- On Perks: Free food is an arbitrage. Team-building outings encourage single people to define their social life through their work and encourage people with families to work elsewhere. None of this requires a conspiracy; it’s a natural consequence of incentives. But it does make every company slowly approach this ancient viral post.
- YC is Unbundling Stanford: schools sort people, introduce people, and teach people. The first two of these things can be done about 20x faster/cheaper, and the last doesn’t necessarily happen at all. As with perks, I don’t think this was necessarily intentional, although there are hints—YC’s original funding level was benchmarked to grad student stipends, and Paul Graham has thought a lot about college.
- In Praise of the Unkillable Bloomberg Terminal: Bloomberg mastered the social network game when Mark Zuckerberg was in grade school. The product is really good, but the real business is something different.
Dominic Cummings is hiring “assorted weirdos.” Think of it as a once-in-a-generation chance to make government change on a discreet rather than continuous basis. I can think of half a dozen friends and readers who should apply for this—I’ve already pinged one, in fact. The rest of you: get on it!
A helpful Twitter user draws attention to an important issue:
I agree. It’s outrageous that some random licensing bureau nobody has ever heard of could, in theory, shut down a good company over paperwork. I commend Ben Sandofsky for drawing attention to this risk, and to the further risk that Twitter busybodies could stop new companies from educating the next generation of coders. Kudos.
Ten years ago, there was a Hacker News post asking for predictions about the world in 2020. Most of them were very good summaries of the smartest conventional wisdom circa 2010, but this one stood out. If Isaac Lewis makes an angel investment in your company, I want in on the round, too.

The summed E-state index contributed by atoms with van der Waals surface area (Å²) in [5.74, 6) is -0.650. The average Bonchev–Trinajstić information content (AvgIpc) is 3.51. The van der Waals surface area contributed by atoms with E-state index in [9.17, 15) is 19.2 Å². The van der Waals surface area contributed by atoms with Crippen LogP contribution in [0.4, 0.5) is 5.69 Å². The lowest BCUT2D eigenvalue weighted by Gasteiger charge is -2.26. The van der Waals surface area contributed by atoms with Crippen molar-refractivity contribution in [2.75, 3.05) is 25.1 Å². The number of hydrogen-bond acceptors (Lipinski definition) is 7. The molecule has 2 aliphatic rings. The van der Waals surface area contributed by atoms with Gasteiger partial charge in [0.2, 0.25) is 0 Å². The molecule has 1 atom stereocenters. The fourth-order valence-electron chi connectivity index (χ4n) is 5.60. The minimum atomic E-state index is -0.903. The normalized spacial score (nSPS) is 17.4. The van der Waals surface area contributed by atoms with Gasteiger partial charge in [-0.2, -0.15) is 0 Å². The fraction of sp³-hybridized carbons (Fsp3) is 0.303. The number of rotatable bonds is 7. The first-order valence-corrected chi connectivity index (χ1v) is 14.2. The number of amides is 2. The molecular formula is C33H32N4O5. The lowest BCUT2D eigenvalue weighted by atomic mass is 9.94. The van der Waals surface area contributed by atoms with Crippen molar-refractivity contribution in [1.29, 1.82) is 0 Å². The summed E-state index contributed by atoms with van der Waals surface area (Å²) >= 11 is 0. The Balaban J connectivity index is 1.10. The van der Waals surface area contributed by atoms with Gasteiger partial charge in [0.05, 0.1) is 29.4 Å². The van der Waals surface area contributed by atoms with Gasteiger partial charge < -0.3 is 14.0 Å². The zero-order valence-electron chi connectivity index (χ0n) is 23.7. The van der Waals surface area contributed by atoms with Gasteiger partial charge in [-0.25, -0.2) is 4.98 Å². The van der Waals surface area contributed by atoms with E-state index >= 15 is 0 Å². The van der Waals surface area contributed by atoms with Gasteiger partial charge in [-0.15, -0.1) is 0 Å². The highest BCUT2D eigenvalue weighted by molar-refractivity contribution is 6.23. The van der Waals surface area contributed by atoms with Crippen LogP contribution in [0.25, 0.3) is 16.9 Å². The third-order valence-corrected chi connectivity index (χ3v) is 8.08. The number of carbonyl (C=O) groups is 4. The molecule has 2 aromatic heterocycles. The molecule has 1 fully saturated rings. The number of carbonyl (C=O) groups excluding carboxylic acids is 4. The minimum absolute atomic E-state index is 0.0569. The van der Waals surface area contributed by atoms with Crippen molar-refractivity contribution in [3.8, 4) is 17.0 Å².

Request for Space
A few months ago my wife and I co-hosted the inaugural New York Progress Studies meetup. Early 2020 is a good time for another meetup, but we should find a legitimate space that’s not an apartment building common area. If you have access to office space and are interested in hosting a group of 20 to 50 people who are meeting to discuss building a better future, please reach out.
And if you’d like to speak at the next Progress Studies meetup, please shoot over a quick pitch. We’ll probably do 3 5- to 10-minute talks and one longer talk this round.
Sometimes, I write posts that turn out to be lead gen. When I wrote about how hard it is to compete with Bloomberg, I promptly got introduced to a bunch of people who are trying to do exactly that. Same with pet insurance: suddenly, I know a lot more actuaries and DTC consumer finance types.
I’d like to formalize this process. If you’re working on a company that is:
- Uniquely positioned to change an industry, but
- Hard to understand, or, equivalently, easy to misunderstand
Then we should talk about whether a writeup like the one above would be the right recruiting tool for you.